A University of Florida graduate student is going up against the Florida Board of Governors in a class action lawsuit demanding refunds for on-campus services that are no longer available to students because of the coronavirus.
“If you promise to provide a service, and you can no longer provide it, students should receive refunds for these fees,” said student Anthony Rojas.
The class action lawsuit filed Monday claims the Florida Board of Governors and its 12 state universities need to refund close to 300,000 students for thousands of dollars in fees that the students paid for on-campus services that they never got to use.
It’s important to note that the lawsuit isn’t asking for tuition refunds, because students are still taking classes and earning credits even though it’s all virtual.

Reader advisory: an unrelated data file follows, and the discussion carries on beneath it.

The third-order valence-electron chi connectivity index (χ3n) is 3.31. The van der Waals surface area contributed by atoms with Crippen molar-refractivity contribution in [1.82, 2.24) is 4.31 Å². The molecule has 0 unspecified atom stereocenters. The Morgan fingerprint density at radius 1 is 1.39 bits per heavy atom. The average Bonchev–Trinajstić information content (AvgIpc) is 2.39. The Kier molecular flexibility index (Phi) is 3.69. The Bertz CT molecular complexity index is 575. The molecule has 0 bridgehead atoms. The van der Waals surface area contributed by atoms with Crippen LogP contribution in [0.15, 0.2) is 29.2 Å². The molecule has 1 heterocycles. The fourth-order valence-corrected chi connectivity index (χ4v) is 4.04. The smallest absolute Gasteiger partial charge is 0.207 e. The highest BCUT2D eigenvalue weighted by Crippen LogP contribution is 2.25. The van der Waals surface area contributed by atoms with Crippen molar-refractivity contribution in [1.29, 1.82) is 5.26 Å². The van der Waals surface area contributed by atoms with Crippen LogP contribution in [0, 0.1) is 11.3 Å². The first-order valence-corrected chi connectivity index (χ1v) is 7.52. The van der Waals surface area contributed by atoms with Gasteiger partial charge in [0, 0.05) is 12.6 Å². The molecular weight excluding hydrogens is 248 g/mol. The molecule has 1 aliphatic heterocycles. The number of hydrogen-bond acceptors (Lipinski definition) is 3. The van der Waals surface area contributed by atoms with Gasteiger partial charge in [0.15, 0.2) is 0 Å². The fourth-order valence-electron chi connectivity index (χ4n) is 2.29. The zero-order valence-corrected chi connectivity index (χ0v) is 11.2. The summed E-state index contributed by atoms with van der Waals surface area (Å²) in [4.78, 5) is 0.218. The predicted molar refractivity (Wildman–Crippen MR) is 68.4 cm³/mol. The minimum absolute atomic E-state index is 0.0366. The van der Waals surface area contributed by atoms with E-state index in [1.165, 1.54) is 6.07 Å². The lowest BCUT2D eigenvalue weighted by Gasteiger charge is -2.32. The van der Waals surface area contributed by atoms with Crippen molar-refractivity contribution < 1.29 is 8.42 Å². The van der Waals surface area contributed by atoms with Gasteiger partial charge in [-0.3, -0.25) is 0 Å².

“Students across the state pay hundreds of thousands in student fees whether it be for use of gyms or healthcare centers, and we feel since we lost half our semester, that it’s only right that if students cannot have access to a physical service that they paid for that they receive a prorated refund for those services.”
The lawsuit says the Florida Board of Governors announced in March that classes would be moved online for the remainder of the spring semester. Students living on campus were told or strongly urged to go home. On top of that, it says campus activists were shut down.
“We recognize that universities are having a difficult time right now, but students are also in a very difficult financial situation. Many struggling to pay rent, pay for food and even take care of loved ones. We want to do right by students. We want to make sure that students have as much help as possible,” said Rojas.
We reached out to the Florida Board of Governors for comment, however, a spokesperson told us they don’t comment on pending litigation.